Next, pull 2018 reports for all three and make sure to include a 2017 comparison and toggle the reports to display the line items by percentages. This includes percentages as it relates to gross revenue as well as comparing year-over-year. This is an easy option to include in Quickbooks and other accounting software. Displaying previous year values can be done for the balance sheet and income statement only; the statement of cash flow will have to be pulled as two separate reports.
Now go through your reports line by line and give good, critical thought to those numbers. How did they compare to 2017? What caused numbers to go down/up/stay the same? As a reminder, here’s a rough breakdown of what some key numbers should look at in a traditional practice:
COGS (Cost of Goods Sold): At or below 30 percent.
Staff (non OD): Aim for 25 percent
Occupancy (includes rent, taxes, insurance, maintenance, etc): 7-8 percent
Marketing: in a new practice that is in high growth mode, this might be closer to 5 or 6 percent. In an established practice, you might be around 3-4 percent
Equipment (includes debt service on equipment): 3 percent.
General Overhead: 7-8 percent
Connecting Financial Observations to Action Plans
For the line items where you are either over-budget on expenses or under-performing in revenue, use this as an opportunity to jot down these items and use this information as you continue to goal-plan for 2019. Write them down and share them with your leadership team and/or your staff and emphasize the goals you want to accomplish.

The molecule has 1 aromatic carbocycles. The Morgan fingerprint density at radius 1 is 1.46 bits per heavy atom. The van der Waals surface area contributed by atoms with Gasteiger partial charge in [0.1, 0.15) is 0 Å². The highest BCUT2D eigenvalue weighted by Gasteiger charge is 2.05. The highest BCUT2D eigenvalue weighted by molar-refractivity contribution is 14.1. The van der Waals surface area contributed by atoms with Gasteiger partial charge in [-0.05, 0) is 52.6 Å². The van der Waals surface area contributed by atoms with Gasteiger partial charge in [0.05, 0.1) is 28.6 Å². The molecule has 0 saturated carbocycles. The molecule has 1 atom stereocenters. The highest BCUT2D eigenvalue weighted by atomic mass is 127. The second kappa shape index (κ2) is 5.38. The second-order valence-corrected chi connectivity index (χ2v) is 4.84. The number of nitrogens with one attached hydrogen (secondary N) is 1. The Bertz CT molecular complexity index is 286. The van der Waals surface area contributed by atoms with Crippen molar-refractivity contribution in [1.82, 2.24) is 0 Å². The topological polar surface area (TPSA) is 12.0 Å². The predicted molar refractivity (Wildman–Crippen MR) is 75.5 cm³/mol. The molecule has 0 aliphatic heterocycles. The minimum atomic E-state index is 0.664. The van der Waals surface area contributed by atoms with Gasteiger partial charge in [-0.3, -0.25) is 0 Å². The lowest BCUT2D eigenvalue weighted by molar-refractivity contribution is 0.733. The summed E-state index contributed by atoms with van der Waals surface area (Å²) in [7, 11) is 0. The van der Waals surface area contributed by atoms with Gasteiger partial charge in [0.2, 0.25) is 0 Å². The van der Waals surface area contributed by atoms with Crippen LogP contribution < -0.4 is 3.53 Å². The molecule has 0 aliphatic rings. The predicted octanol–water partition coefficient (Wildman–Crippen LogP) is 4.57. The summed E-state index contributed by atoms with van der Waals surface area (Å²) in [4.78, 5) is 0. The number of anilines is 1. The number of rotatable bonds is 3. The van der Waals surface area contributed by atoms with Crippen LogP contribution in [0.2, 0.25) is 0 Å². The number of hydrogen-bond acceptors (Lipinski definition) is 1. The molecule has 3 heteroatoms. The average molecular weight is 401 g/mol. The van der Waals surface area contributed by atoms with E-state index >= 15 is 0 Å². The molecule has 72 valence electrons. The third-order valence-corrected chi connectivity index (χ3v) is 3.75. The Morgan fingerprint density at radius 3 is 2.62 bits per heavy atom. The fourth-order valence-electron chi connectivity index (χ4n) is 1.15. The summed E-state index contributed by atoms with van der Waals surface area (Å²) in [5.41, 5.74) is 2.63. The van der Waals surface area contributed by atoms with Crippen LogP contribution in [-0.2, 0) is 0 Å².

Don’t let them just secretly marinade in your head. One of the most successful practice owners I’ve ever known shuts down his office once per month to meet with his team, review their numbers, and makes sure they are on track with their goals and improving the patient experience in any way they can.
As you look at your numbers, don’t just identify what went wrong. Make sure to highlight areas where you over-performed as well and, if applicable, make sure you single out and reward your team for their contributions. Remember, your success is predicated upon a successful team. Some of the most successful practices I’ve ever worked with have owner-ODs who check their ego at the door and realize that their success is largely attributed to a team that buys into the culture, goals and intentions of the practice.